FacebookTwitterRedditEmail

Torturer Sues Coup Generals for Making Him ‘a Monster’

A former Turkish soldier, Dogan Eslik, is suing the generals who seized power in Turkey in a military coup in 1980 and tortured hundreds of thousands of people.

He claims his experiences in Ankara’s dreaded Mamak Prison dehumanized him, turned him into a monster, and have effectively ruined his life. He joins thousands of other complainants filing charges against those they hold responsible for torture and murder.

What makes Eslik’s legal action different from the others is that they are suing because they suffered torture while he is one of those who inflicted it.

Today he is full of remorse at his past career as a torturer. Claiming he was compelled by threats of being beaten himself, he says his emotional well-being has been permanently destroyed, he has received psychiatric treatment, and he was so traumatized he has never been able to marry.

Called up to do his military service, Eslik was made a prison warden in Mamak Prison in 1982 and received special training from officers in methods of inflicting pain.

He is filing charges against the retired Generals Kenan Evren and Tahsin Sahinkaya, the leaders of the junta which staged the coup and established a reign of terror in Turkey at its most intense between 1980 and 1983.

“My reason for filing charges is because I was stopped by the junta from serving in the military,” Eslik told the Zaman newspaper. “They broke our mind, our will and made us beat inmates like animals.”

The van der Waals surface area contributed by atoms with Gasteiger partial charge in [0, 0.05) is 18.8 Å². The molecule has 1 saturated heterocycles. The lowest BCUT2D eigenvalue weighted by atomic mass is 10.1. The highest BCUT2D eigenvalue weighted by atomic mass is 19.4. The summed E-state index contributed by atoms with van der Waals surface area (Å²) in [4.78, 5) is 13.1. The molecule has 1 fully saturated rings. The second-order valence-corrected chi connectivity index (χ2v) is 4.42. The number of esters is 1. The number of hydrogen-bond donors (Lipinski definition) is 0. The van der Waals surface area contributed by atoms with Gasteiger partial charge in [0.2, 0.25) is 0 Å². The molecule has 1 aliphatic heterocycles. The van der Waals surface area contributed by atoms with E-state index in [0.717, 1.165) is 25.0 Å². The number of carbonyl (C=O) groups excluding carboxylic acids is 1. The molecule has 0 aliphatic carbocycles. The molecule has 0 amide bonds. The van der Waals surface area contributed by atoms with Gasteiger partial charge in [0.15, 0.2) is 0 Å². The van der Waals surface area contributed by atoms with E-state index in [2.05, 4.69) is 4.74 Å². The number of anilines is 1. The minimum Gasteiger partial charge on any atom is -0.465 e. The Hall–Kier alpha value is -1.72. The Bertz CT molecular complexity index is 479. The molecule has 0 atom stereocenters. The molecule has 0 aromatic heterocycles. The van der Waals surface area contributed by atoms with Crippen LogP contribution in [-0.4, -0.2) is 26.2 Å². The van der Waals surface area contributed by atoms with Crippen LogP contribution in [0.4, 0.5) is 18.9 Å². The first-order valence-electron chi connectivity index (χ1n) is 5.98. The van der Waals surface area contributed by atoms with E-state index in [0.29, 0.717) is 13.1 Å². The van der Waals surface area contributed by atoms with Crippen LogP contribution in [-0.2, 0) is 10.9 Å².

The history of barbaric punishments inflicted by the state on opponents continues to mark Turkish society. Of the four military coups since 1960, the most repressive was that of September 12, 1980. A quarter of a million people were arrested and tortured, according to Amnesty International, while Turkish human rights organizations say the true number is two or three times as great.

They list 37 different techniques used by the torturers including electric shocks, whipping of the feet, hanging by the arms and legs and the use of high-pressure water. Some 419 people are suspected of being tortured to death in custody across a decade and a half  after the coup and thousands more were maimed for life. Many disappeared and their bones are still being found in secret cemeteries.

Torturers have begun to admit what they did, though often claiming it was under duress.

One victim, Yasar Yildirim, recalls how the chief warden at Mamak ordered prisoners into the yard and set German shepherd dogs on them. “The torture lasted for 45 minutes,” says Yildirim. “What disturbed me most was the fact that the prison warden gave the order for the dogs to attack us as he was sipping his tea.”

With so many of the perpetrators and victims of torture still alive, memories of past repression add hatred and fear to contemporary Turkish politics. The army has not wholly abdicated its political role.

“Demilitarization will take a long time,” said Cengiz Aktar, professor of political science at Bahcesehir University. “It has taken 30 years in Spain which in many ways is similar to Turkey.”

A difference between the two countries is that in Turkey many are unconvinced that the brutal repression of the past is ancient history. Army generals are accused of plotting a coup as recently as 2009.